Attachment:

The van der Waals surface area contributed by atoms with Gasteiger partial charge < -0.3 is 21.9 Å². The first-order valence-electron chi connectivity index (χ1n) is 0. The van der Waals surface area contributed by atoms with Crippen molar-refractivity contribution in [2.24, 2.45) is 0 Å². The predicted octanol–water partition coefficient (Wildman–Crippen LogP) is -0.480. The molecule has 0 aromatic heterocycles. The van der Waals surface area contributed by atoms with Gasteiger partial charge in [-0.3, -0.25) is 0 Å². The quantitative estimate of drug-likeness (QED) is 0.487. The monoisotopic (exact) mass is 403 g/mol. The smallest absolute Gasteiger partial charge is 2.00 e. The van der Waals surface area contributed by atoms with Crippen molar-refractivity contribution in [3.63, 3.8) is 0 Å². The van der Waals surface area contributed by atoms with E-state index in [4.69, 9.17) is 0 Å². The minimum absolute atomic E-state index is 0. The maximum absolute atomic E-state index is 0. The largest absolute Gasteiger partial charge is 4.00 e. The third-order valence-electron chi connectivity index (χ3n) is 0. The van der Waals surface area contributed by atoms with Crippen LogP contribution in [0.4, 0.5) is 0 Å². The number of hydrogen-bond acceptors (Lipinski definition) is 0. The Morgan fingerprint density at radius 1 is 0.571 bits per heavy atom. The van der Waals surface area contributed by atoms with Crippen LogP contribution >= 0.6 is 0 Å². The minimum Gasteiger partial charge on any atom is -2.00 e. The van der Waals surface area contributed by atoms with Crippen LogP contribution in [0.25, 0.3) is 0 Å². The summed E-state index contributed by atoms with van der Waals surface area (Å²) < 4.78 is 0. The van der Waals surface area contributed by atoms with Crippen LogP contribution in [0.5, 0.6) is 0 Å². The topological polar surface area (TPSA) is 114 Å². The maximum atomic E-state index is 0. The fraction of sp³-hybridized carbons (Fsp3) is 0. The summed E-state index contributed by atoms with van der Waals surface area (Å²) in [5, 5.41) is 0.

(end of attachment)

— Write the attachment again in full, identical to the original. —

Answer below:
The van der Waals surface area contributed by atoms with Gasteiger partial charge < -0.3 is 21.9 Å². The first-order valence-electron chi connectivity index (χ1n) is 0. The van der Waals surface area contributed by atoms with Crippen molar-refractivity contribution in [2.24, 2.45) is 0 Å². The predicted octanol–water partition coefficient (Wildman–Crippen LogP) is -0.480. The molecule has 0 aromatic heterocycles. The van der Waals surface area contributed by atoms with Gasteiger partial charge in [-0.3, -0.25) is 0 Å². The quantitative estimate of drug-likeness (QED) is 0.487. The monoisotopic (exact) mass is 403 g/mol. The smallest absolute Gasteiger partial charge is 2.00 e. The van der Waals surface area contributed by atoms with Crippen molar-refractivity contribution in [3.63, 3.8) is 0 Å². The van der Waals surface area contributed by atoms with E-state index in [4.69, 9.17) is 0 Å². The minimum absolute atomic E-state index is 0. The maximum absolute atomic E-state index is 0. The largest absolute Gasteiger partial charge is 4.00 e. The third-order valence-electron chi connectivity index (χ3n) is 0. The van der Waals surface area contributed by atoms with Crippen LogP contribution in [0.4, 0.5) is 0 Å². The number of hydrogen-bond acceptors (Lipinski definition) is 0. The Morgan fingerprint density at radius 1 is 0.571 bits per heavy atom. The van der Waals surface area contributed by atoms with Crippen LogP contribution >= 0.6 is 0 Å². The minimum Gasteiger partial charge on any atom is -2.00 e. The van der Waals surface area contributed by atoms with Crippen LogP contribution in [0.25, 0.3) is 0 Å². The summed E-state index contributed by atoms with van der Waals surface area (Å²) < 4.78 is 0. The van der Waals surface area contributed by atoms with Crippen LogP contribution in [0.5, 0.6) is 0 Å². The topological polar surface area (TPSA) is 114 Å². The maximum atomic E-state index is 0. The fraction of sp³-hybridized carbons (Fsp3) is 0. The summed E-state index contributed by atoms with van der Waals surface area (Å²) in [5, 5.41) is 0.